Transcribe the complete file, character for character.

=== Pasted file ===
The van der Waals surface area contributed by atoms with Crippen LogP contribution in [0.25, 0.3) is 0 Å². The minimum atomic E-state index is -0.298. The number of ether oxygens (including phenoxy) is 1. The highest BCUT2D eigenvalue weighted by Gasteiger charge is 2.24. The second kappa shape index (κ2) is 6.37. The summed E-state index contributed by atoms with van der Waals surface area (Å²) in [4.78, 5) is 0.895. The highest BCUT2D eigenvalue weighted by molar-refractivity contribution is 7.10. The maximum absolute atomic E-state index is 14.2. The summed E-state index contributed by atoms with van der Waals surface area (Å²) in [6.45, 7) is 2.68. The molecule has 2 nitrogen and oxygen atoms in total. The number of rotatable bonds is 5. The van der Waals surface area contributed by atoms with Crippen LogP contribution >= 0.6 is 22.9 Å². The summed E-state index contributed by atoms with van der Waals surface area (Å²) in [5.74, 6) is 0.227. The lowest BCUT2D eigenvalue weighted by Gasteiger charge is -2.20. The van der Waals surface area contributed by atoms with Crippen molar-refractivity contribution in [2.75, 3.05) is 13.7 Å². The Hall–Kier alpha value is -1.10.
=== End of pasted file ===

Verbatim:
The van der Waals surface area contributed by atoms with Crippen LogP contribution in [0.25, 0.3) is 0 Å². The minimum atomic E-state index is -0.298. The number of ether oxygens (including phenoxy) is 1. The highest BCUT2D eigenvalue weighted by Gasteiger charge is 2.24. The second kappa shape index (κ2) is 6.37. The summed E-state index contributed by atoms with van der Waals surface area (Å²) in [4.78, 5) is 0.895. The highest BCUT2D eigenvalue weighted by molar-refractivity contribution is 7.10. The maximum absolute atomic E-state index is 14.2. The summed E-state index contributed by atoms with van der Waals surface area (Å²) in [6.45, 7) is 2.68. The molecule has 2 nitrogen and oxygen atoms in total. The number of rotatable bonds is 5. The van der Waals surface area contributed by atoms with Crippen LogP contribution >= 0.6 is 22.9 Å². The summed E-state index contributed by atoms with van der Waals surface area (Å²) in [5.74, 6) is 0.227. The lowest BCUT2D eigenvalue weighted by Gasteiger charge is -2.20. The van der Waals surface area contributed by atoms with Crippen molar-refractivity contribution in [2.75, 3.05) is 13.7 Å². The Hall–Kier alpha value is -1.10.